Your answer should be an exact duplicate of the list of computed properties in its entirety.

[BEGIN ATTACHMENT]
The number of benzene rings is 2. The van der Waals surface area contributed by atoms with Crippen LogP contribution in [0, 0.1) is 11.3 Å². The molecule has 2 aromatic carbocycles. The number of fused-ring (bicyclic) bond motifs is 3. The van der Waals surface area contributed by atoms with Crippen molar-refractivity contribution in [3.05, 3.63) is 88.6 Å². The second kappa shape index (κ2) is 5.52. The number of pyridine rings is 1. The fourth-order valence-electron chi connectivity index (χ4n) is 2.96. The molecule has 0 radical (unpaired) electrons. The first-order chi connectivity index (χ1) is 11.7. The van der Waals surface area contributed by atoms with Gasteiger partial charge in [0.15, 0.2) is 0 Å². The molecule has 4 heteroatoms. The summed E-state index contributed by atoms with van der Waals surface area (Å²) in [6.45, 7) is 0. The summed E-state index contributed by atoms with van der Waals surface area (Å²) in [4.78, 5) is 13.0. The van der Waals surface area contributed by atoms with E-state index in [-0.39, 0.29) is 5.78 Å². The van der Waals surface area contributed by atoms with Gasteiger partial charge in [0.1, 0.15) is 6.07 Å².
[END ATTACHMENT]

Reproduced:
The number of benzene rings is 2. The van der Waals surface area contributed by atoms with Crippen LogP contribution in [0, 0.1) is 11.3 Å². The molecule has 2 aromatic carbocycles. The number of fused-ring (bicyclic) bond motifs is 3. The van der Waals surface area contributed by atoms with Crippen molar-refractivity contribution in [3.05, 3.63) is 88.6 Å². The second kappa shape index (κ2) is 5.52. The number of pyridine rings is 1. The fourth-order valence-electron chi connectivity index (χ4n) is 2.96. The molecule has 0 radical (unpaired) electrons. The first-order chi connectivity index (χ1) is 11.7. The van der Waals surface area contributed by atoms with Gasteiger partial charge in [0.15, 0.2) is 0 Å². The molecule has 4 heteroatoms. The summed E-state index contributed by atoms with van der Waals surface area (Å²) in [6.45, 7) is 0. The summed E-state index contributed by atoms with van der Waals surface area (Å²) in [4.78, 5) is 13.0. The van der Waals surface area contributed by atoms with E-state index in [-0.39, 0.29) is 5.78 Å². The van der Waals surface area contributed by atoms with Gasteiger partial charge in [0.1, 0.15) is 6.07 Å².